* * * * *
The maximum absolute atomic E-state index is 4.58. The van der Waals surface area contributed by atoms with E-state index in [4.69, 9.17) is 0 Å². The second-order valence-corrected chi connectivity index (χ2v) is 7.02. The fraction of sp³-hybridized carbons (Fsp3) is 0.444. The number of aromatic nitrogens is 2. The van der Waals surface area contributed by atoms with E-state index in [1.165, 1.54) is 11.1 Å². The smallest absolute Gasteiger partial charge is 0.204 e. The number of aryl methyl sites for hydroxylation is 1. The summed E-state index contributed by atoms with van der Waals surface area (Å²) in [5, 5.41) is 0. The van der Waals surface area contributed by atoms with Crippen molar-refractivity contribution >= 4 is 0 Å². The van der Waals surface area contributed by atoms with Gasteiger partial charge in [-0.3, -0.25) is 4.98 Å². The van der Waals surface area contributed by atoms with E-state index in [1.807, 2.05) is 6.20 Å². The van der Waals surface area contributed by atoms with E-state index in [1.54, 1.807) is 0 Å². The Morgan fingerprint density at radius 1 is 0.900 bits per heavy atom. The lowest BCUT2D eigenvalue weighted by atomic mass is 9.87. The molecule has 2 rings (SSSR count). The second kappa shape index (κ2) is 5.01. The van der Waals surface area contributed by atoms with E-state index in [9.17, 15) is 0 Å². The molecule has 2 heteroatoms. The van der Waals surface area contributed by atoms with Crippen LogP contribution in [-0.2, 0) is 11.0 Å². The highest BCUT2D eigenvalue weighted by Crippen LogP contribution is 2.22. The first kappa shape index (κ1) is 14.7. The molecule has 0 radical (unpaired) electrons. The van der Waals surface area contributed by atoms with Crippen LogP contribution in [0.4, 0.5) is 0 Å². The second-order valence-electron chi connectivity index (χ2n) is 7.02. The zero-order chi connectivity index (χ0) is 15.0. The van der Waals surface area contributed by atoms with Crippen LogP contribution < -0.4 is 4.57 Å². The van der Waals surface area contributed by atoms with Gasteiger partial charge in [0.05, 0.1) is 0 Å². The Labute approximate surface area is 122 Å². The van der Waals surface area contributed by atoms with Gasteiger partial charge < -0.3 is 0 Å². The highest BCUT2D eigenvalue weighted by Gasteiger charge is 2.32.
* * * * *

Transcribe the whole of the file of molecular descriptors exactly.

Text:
The maximum absolute atomic E-state index is 4.58. The van der Waals surface area contributed by atoms with E-state index in [4.69, 9.17) is 0 Å². The second-order valence-corrected chi connectivity index (χ2v) is 7.02. The fraction of sp³-hybridized carbons (Fsp3) is 0.444. The number of aromatic nitrogens is 2. The van der Waals surface area contributed by atoms with E-state index in [1.165, 1.54) is 11.1 Å². The smallest absolute Gasteiger partial charge is 0.204 e. The number of aryl methyl sites for hydroxylation is 1. The summed E-state index contributed by atoms with van der Waals surface area (Å²) in [5, 5.41) is 0. The van der Waals surface area contributed by atoms with Crippen molar-refractivity contribution >= 4 is 0 Å². The van der Waals surface area contributed by atoms with Gasteiger partial charge in [-0.3, -0.25) is 4.98 Å². The van der Waals surface area contributed by atoms with E-state index in [1.807, 2.05) is 6.20 Å². The van der Waals surface area contributed by atoms with E-state index in [1.54, 1.807) is 0 Å². The Morgan fingerprint density at radius 1 is 0.900 bits per heavy atom. The lowest BCUT2D eigenvalue weighted by atomic mass is 9.87. The molecule has 2 rings (SSSR count). The second kappa shape index (κ2) is 5.01. The van der Waals surface area contributed by atoms with E-state index in [9.17, 15) is 0 Å². The molecule has 2 heteroatoms. The van der Waals surface area contributed by atoms with Crippen LogP contribution in [-0.2, 0) is 11.0 Å². The highest BCUT2D eigenvalue weighted by Crippen LogP contribution is 2.22. The first kappa shape index (κ1) is 14.7. The molecule has 0 radical (unpaired) electrons. The van der Waals surface area contributed by atoms with Crippen LogP contribution in [0.4, 0.5) is 0 Å². The second-order valence-electron chi connectivity index (χ2n) is 7.02. The zero-order chi connectivity index (χ0) is 15.0. The van der Waals surface area contributed by atoms with Crippen LogP contribution < -0.4 is 4.57 Å². The van der Waals surface area contributed by atoms with Gasteiger partial charge in [0.05, 0.1) is 0 Å². The Labute approximate surface area is 122 Å². The van der Waals surface area contributed by atoms with Gasteiger partial charge < -0.3 is 0 Å². The highest BCUT2D eigenvalue weighted by Gasteiger charge is 2.32.